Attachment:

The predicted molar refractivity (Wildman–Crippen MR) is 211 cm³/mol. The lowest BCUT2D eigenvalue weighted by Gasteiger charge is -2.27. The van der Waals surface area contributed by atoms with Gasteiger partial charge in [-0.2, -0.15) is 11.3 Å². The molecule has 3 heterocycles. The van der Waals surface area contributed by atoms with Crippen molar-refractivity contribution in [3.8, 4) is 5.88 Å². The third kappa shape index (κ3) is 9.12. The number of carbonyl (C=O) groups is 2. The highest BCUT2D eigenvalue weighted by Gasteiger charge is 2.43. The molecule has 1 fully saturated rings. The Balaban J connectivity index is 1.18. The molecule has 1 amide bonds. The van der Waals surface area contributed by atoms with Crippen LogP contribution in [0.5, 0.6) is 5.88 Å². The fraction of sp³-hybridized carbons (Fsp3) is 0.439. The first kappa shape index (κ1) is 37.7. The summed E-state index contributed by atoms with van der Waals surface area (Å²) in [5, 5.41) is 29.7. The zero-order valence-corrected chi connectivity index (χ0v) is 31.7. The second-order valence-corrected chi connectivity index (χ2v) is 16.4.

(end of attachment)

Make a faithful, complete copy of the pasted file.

The predicted molar refractivity (Wildman–Crippen MR) is 211 cm³/mol. The lowest BCUT2D eigenvalue weighted by Gasteiger charge is -2.27. The van der Waals surface area contributed by atoms with Gasteiger partial charge in [-0.2, -0.15) is 11.3 Å². The molecule has 3 heterocycles. The van der Waals surface area contributed by atoms with Crippen molar-refractivity contribution in [3.8, 4) is 5.88 Å². The third kappa shape index (κ3) is 9.12. The number of carbonyl (C=O) groups is 2. The highest BCUT2D eigenvalue weighted by Gasteiger charge is 2.43. The molecule has 1 fully saturated rings. The Balaban J connectivity index is 1.18. The molecule has 1 amide bonds. The van der Waals surface area contributed by atoms with Crippen LogP contribution in [0.5, 0.6) is 5.88 Å². The fraction of sp³-hybridized carbons (Fsp3) is 0.439. The first kappa shape index (κ1) is 37.7. The summed E-state index contributed by atoms with van der Waals surface area (Å²) in [5, 5.41) is 29.7. The zero-order valence-corrected chi connectivity index (χ0v) is 31.7. The second-order valence-corrected chi connectivity index (χ2v) is 16.4.